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This earth is found in several localities; the best variety has come for some time past from Cyprus. A considerable number of Cypriote specimens, of several nuances, some excellent, were shown in the Colonial and Indian Exhibition of 1886. It differs chemically from the yellow and brown ochres in several particulars, notably in the presence of a considerable quantity of one of the higher oxides of manganese (Mn3O4, or MnO2), and in the small proportion of water which it contains. Samples from English localities are poor in iron; one Derbyshire specimen gave Mr. G. H. Hurst no less than 30 percent of barium sulphate. An analysis of my own, made with a choice sample from Cyprus, showed the following percentages:
This sample had the peculiar greenish hue so much prized by artists. It should be stated that a part of the manganese probably existed as Mn3O4.
Before being used as a paint, this brown mineral is finely ground, washed with water, and then dried at 100° C, or at a slightly higher temperature. When, by a stronger heat, the whole of its water has been expelled, the umber acquires a reddish hue, and is then the pigment known as burnt umber. This change of colour is due to the passage of the brown ferric hydrate into the red ferric oxide, and to an increase in the proportion of the red-brown manganese oxide present.
Raw umber in powder, after having been purified, soon acquires a very slight reddish hue on exposure to light and air; it is a good plan to place the undried, finely-ground mineral on trays in the sunshine before completing its desiccation and mixing it with oil or other medium.
Raw umber is permanent when used with each or any of the painting media: the slight yellowish or dull aspect which it acquires in oil may be traced to the augmented translucency of the paint, and to the yellowing of the associated oil. Umber is without action on other pigments. A very few samples of umber, used as a water-colour, have been observed to fade slightly after from five to ten years' exposure to sunlight. But this deterioration is due to the presence of traces of brown peaty acids, or 'humus' substances, which occasionally occur in the umbers from certain localities.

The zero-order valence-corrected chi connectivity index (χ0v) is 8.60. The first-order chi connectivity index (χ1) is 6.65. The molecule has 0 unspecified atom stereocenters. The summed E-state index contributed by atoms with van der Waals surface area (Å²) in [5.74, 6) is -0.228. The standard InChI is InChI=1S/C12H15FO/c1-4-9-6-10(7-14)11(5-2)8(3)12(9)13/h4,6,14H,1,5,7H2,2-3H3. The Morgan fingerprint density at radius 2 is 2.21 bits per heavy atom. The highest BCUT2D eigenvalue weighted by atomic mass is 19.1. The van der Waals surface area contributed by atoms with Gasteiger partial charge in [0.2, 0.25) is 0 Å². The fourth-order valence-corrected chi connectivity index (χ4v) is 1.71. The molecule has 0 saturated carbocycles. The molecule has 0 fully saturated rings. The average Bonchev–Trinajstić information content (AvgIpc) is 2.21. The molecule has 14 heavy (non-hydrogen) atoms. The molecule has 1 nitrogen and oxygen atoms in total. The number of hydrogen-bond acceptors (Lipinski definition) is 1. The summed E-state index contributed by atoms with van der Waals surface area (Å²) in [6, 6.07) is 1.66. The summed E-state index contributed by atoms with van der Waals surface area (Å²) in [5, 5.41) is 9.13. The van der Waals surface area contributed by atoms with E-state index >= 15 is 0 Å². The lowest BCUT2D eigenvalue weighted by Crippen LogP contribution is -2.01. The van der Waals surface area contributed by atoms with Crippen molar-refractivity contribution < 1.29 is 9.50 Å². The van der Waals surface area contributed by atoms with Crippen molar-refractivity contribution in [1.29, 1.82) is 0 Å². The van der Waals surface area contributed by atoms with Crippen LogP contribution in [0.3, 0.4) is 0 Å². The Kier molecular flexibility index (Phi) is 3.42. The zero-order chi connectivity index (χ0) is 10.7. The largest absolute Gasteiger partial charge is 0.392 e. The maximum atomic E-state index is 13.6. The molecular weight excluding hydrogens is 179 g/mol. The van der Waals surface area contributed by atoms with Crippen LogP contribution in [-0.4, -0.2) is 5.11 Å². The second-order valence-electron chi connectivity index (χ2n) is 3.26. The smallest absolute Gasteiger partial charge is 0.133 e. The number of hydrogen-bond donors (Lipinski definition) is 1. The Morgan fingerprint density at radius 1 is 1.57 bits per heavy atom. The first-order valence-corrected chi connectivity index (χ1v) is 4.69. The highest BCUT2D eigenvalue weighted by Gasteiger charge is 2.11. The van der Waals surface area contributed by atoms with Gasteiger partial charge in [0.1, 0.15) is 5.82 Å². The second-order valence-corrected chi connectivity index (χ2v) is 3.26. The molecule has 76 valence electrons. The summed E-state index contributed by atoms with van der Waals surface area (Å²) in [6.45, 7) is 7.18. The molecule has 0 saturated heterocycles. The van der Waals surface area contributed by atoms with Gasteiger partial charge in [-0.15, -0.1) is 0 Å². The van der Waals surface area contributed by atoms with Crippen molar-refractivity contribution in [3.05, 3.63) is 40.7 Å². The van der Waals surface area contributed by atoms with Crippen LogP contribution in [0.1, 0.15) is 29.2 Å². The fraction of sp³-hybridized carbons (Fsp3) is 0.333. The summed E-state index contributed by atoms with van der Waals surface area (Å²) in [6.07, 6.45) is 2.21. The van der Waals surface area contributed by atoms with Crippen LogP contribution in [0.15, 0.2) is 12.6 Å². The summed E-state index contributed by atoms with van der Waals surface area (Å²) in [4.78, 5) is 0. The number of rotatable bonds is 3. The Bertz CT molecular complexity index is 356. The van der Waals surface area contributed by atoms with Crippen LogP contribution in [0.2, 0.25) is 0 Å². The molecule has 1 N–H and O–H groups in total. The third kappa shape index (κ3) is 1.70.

Raw umber possesses a semi-opaque, citrine-brown colour; it works and dries well in oil. Associated with transparent blues, it yields soft, quiet green hues; it is invaluable both in figure and landscape painting. As a priming or first painting-ground, it is apt, like most dark pigments, to become more conspicuous in time, owing chiefly to the translucency which the superimposed painting gradually acquires.
Raw umber is not subject to adulteration, but a ferruginous brown coal has been occasionally substituted for the true mineral. The great variation in quality shown by the umbers of commerce is due, in great part, to the difficulty of securing, even from the same mine, continuous supplies of the same excellence.
Burnt Umber. It has before been pointed out that raw umber, from which burnt umber is prepared by calcination, is not an ordinary ochre, but owes its colour in great measure to the presence of a considerable amount of some compound of manganese. The exact constitution of raw umber is not, however, known, although the slight change in hue which occurs when it is roasted negatives the idea that it contains any considerable proportion of the ordinary ferric hydrates. If these were present in notable proportions, roasting would certainly redden raw umber much more than is actually the case.
Burnt umber differs in quality and hue from the raw earth mainly in being more translucent, and of a warmer brown. Although some Continental authorities affirm that this pigment darkens and becomes purplish in course of time, I cannot regard it as otherwise than perfectly permanent, and as exerting no action on stable pigments.
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